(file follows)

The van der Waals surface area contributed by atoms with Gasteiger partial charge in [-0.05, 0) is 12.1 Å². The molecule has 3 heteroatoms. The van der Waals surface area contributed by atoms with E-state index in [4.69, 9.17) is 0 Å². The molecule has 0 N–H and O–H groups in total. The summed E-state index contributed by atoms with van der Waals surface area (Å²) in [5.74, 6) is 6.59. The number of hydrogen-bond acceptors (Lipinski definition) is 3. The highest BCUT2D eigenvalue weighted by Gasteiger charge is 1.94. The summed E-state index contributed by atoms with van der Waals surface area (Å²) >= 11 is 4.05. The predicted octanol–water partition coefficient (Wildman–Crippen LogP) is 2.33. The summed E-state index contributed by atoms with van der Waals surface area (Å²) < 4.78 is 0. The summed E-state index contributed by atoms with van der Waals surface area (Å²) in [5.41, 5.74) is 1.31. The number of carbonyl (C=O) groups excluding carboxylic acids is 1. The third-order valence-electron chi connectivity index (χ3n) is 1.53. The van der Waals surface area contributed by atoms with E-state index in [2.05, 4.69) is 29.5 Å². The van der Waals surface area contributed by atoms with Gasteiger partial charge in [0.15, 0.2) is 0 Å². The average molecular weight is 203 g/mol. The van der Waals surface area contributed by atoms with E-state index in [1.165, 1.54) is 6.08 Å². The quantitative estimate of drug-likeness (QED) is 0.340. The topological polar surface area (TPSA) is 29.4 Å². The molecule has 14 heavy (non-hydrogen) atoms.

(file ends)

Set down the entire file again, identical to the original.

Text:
The van der Waals surface area contributed by atoms with Gasteiger partial charge in [-0.05, 0) is 12.1 Å². The molecule has 3 heteroatoms. The van der Waals surface area contributed by atoms with E-state index in [4.69, 9.17) is 0 Å². The molecule has 0 N–H and O–H groups in total. The summed E-state index contributed by atoms with van der Waals surface area (Å²) in [5.74, 6) is 6.59. The number of hydrogen-bond acceptors (Lipinski definition) is 3. The highest BCUT2D eigenvalue weighted by Gasteiger charge is 1.94. The summed E-state index contributed by atoms with van der Waals surface area (Å²) >= 11 is 4.05. The predicted octanol–water partition coefficient (Wildman–Crippen LogP) is 2.33. The summed E-state index contributed by atoms with van der Waals surface area (Å²) < 4.78 is 0. The summed E-state index contributed by atoms with van der Waals surface area (Å²) in [5.41, 5.74) is 1.31. The number of carbonyl (C=O) groups excluding carboxylic acids is 1. The third-order valence-electron chi connectivity index (χ3n) is 1.53. The van der Waals surface area contributed by atoms with E-state index in [2.05, 4.69) is 29.5 Å². The van der Waals surface area contributed by atoms with Gasteiger partial charge in [0.15, 0.2) is 0 Å². The average molecular weight is 203 g/mol. The van der Waals surface area contributed by atoms with E-state index in [1.165, 1.54) is 6.08 Å². The quantitative estimate of drug-likeness (QED) is 0.340. The topological polar surface area (TPSA) is 29.4 Å². The molecule has 14 heavy (non-hydrogen) atoms.